# What function returns (as an integer) the number of bits in a data type or class, e.g. returns 16 for 'int16' or 'uint16' variables, 32 (or whatever) for 'float' types, etc.?

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Jim Tonti on 11 Apr 2019
Edited: Jim Tonti on 7 Jun 2021
The MATLAB function intmax() is close, but is only defined for integer types up to 32 bits. The function class() returns type variable type, but metainformation has to be inferred from documentation for the particular version of MATLAB after that.
Is there a function that returns the native bit size (i.e. the number of bits used for internal storage), or even more useful, all metadata about a given variable or class?
An extension to the function might return other metadata about the variable type, e.g. IEEE format, number of bits, signed/unsigned, etc.
Here's how it might work:
A = uint64(1234);
varinfo(A)
ans =
64
[nBits, meta] = varinfo(A)
nBits =
64
meta =
class = 'uint64'
nBits = 64
signed = 0
value = 1234
format = 'IEEE ...
nExp = 0
nMantissa = 64
max = {actual intmax for the type}
min = {actual minimum value > 0}
I'm really hoping something like this already exists...
Star Strider on 11 Apr 2019
The whos function is probably as close as you can currently get to what you want.

Stephen23 on 11 Apr 2019
Edited: Stephen23 on 11 Apr 2019
>> A = single(0);
>> S = whos('A');
>> S.class
ans = single
>> S.bytes*8
ans = 32
If you have non-scalar arrays to get the bits (or bytes) per element simply divide by the number of elements (does not work for empty arrays), or use cast:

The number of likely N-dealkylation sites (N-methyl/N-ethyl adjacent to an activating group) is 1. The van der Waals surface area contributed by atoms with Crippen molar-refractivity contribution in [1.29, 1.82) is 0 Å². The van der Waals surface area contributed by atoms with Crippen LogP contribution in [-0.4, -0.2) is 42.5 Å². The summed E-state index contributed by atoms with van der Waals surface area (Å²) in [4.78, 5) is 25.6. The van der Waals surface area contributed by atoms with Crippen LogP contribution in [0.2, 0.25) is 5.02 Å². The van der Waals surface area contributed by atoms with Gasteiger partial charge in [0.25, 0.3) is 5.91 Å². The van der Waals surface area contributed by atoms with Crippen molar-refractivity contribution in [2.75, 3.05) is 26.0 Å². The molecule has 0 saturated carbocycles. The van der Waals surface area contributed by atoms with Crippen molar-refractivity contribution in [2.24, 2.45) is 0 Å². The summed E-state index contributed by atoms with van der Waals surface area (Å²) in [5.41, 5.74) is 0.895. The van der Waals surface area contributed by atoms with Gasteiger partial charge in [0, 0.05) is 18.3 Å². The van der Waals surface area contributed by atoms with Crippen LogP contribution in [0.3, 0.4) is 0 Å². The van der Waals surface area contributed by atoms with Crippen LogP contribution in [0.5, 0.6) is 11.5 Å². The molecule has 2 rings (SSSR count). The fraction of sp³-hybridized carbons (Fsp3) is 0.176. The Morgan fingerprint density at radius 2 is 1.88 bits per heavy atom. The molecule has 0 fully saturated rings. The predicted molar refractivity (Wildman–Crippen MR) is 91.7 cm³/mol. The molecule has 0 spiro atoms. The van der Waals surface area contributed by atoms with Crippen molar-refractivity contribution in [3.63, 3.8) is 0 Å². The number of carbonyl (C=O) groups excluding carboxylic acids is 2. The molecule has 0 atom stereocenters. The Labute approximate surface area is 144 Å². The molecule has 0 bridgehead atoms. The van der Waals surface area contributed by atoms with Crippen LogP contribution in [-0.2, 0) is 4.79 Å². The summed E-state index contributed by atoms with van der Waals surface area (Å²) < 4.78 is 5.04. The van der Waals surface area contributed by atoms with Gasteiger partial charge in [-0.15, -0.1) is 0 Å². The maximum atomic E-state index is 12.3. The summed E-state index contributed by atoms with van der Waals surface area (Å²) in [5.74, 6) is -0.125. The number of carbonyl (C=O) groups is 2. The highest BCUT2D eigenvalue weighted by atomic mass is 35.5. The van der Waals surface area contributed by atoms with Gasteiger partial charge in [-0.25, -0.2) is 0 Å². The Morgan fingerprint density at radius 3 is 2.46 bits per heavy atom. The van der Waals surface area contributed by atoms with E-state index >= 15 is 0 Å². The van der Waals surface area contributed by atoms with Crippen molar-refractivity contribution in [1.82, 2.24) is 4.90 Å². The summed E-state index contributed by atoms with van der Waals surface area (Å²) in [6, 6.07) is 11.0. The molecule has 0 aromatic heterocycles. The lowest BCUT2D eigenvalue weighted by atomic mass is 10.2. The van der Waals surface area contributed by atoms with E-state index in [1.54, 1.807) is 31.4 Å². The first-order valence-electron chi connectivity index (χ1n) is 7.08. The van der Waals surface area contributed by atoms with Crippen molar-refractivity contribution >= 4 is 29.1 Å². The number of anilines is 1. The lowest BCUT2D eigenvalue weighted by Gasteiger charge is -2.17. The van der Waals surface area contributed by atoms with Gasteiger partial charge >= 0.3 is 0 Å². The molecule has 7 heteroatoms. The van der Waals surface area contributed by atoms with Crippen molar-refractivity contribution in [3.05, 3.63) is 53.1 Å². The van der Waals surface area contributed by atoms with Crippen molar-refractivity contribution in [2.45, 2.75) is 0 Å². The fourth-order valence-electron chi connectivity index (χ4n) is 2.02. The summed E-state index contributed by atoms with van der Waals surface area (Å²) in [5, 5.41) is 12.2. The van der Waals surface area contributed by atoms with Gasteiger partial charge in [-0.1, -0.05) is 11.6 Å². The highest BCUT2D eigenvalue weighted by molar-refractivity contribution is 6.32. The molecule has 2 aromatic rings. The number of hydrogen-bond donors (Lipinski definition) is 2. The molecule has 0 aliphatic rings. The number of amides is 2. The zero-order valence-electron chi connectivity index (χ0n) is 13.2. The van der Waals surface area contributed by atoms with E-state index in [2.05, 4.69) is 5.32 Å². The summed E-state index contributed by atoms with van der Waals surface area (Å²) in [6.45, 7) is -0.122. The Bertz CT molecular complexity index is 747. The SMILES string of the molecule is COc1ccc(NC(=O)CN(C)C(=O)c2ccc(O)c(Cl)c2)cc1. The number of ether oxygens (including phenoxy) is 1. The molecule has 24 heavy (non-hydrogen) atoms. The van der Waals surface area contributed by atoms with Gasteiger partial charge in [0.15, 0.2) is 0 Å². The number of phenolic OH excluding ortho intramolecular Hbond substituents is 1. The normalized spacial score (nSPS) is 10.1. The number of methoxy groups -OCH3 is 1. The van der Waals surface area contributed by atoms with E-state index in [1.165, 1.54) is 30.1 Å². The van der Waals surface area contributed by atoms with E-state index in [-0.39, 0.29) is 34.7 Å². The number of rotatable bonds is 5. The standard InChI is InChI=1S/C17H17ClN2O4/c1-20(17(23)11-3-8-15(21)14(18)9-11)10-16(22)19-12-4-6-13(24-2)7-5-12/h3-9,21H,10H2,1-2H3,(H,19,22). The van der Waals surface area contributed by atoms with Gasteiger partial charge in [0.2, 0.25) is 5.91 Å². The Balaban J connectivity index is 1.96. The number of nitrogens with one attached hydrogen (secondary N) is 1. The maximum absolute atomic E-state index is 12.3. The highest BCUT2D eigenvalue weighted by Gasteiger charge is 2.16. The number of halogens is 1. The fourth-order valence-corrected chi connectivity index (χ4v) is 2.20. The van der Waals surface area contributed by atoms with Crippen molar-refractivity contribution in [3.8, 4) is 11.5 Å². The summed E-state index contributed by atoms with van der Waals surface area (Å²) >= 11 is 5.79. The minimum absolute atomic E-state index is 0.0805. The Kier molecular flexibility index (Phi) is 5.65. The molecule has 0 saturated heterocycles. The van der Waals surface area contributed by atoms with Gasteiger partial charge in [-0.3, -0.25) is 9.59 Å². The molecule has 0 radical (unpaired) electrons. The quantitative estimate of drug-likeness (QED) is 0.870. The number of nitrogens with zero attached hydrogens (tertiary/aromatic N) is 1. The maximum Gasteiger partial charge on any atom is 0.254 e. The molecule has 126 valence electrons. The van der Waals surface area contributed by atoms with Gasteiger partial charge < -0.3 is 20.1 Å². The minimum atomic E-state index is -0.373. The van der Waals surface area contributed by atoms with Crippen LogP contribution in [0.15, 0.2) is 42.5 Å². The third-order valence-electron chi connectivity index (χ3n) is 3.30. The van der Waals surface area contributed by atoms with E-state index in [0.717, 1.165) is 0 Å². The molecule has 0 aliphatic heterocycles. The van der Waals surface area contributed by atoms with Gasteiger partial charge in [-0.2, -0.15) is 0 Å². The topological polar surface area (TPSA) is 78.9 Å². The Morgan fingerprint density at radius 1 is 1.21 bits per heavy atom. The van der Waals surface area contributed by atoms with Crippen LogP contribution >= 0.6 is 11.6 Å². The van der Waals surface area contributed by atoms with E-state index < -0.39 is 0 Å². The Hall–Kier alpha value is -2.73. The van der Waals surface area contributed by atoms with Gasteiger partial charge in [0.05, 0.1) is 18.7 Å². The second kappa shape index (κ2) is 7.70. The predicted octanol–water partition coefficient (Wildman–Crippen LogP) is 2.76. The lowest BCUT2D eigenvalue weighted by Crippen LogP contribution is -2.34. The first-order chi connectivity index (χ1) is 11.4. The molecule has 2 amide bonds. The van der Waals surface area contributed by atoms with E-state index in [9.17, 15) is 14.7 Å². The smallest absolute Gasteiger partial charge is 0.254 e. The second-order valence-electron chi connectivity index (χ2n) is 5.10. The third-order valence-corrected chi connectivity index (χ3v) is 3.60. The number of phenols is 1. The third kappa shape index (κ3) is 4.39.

B = cast(0,S.class)
S = whos('B');
S.bytes*8
S.class

James Tursa on 11 Apr 2019
Edited: James Tursa on 11 Apr 2019
I think everything that MATLAB runs on currently uses IEEE single and double floating point formats. And the signed integer formats are two's complement storage. Char is actually two bytes per value. Logical is one byte per value. Differences would be big or little endian. So you could easily write a function that gives all of this info, but most of the results would be the same across all platforms for a given class.
What would you use such a function for?
Walter Roberson on 7 Jun 2021
Side note: in some recent releases, Apple M1 has been supported. It is a 64 bit ARM CPU.
Microsoft is working on a 64 bit ARM operating system, but at the moment it is quite unreliable, and their 32 bit ARM is more stable but not great.
... so the list of architectures supported these days has to include ARM

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